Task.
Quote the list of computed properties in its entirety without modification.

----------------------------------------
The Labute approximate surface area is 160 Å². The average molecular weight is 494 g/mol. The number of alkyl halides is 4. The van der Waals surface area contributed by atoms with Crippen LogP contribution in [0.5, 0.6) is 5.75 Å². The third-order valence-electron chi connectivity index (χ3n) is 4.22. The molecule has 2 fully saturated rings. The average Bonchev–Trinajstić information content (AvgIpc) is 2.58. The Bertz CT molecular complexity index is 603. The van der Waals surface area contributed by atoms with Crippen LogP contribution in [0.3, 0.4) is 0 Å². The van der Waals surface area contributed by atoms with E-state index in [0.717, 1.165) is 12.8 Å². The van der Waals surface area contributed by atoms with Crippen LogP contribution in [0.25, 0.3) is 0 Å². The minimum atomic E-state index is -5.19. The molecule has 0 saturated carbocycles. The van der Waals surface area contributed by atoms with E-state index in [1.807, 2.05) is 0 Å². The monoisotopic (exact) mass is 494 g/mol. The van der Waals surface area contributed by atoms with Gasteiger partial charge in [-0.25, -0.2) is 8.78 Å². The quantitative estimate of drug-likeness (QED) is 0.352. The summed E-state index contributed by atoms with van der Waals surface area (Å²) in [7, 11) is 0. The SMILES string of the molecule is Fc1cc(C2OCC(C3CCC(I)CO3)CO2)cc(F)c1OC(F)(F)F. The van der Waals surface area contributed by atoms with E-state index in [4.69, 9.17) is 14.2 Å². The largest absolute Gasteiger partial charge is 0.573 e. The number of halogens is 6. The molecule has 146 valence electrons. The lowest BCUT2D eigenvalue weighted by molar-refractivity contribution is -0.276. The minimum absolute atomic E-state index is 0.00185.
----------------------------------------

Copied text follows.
The Labute approximate surface area is 160 Å². The average molecular weight is 494 g/mol. The number of alkyl halides is 4. The van der Waals surface area contributed by atoms with Crippen LogP contribution in [0.5, 0.6) is 5.75 Å². The third-order valence-electron chi connectivity index (χ3n) is 4.22. The molecule has 2 fully saturated rings. The average Bonchev–Trinajstić information content (AvgIpc) is 2.58. The Bertz CT molecular complexity index is 603. The van der Waals surface area contributed by atoms with Crippen LogP contribution in [0.3, 0.4) is 0 Å². The van der Waals surface area contributed by atoms with E-state index in [0.717, 1.165) is 12.8 Å². The van der Waals surface area contributed by atoms with Crippen LogP contribution in [0.25, 0.3) is 0 Å². The minimum atomic E-state index is -5.19. The molecule has 0 saturated carbocycles. The van der Waals surface area contributed by atoms with E-state index in [1.807, 2.05) is 0 Å². The monoisotopic (exact) mass is 494 g/mol. The van der Waals surface area contributed by atoms with Gasteiger partial charge in [-0.25, -0.2) is 8.78 Å². The quantitative estimate of drug-likeness (QED) is 0.352. The summed E-state index contributed by atoms with van der Waals surface area (Å²) in [7, 11) is 0. The SMILES string of the molecule is Fc1cc(C2OCC(C3CCC(I)CO3)CO2)cc(F)c1OC(F)(F)F. The van der Waals surface area contributed by atoms with E-state index in [4.69, 9.17) is 14.2 Å². The largest absolute Gasteiger partial charge is 0.573 e. The number of halogens is 6. The molecule has 146 valence electrons. The lowest BCUT2D eigenvalue weighted by molar-refractivity contribution is -0.276. The minimum absolute atomic E-state index is 0.00185.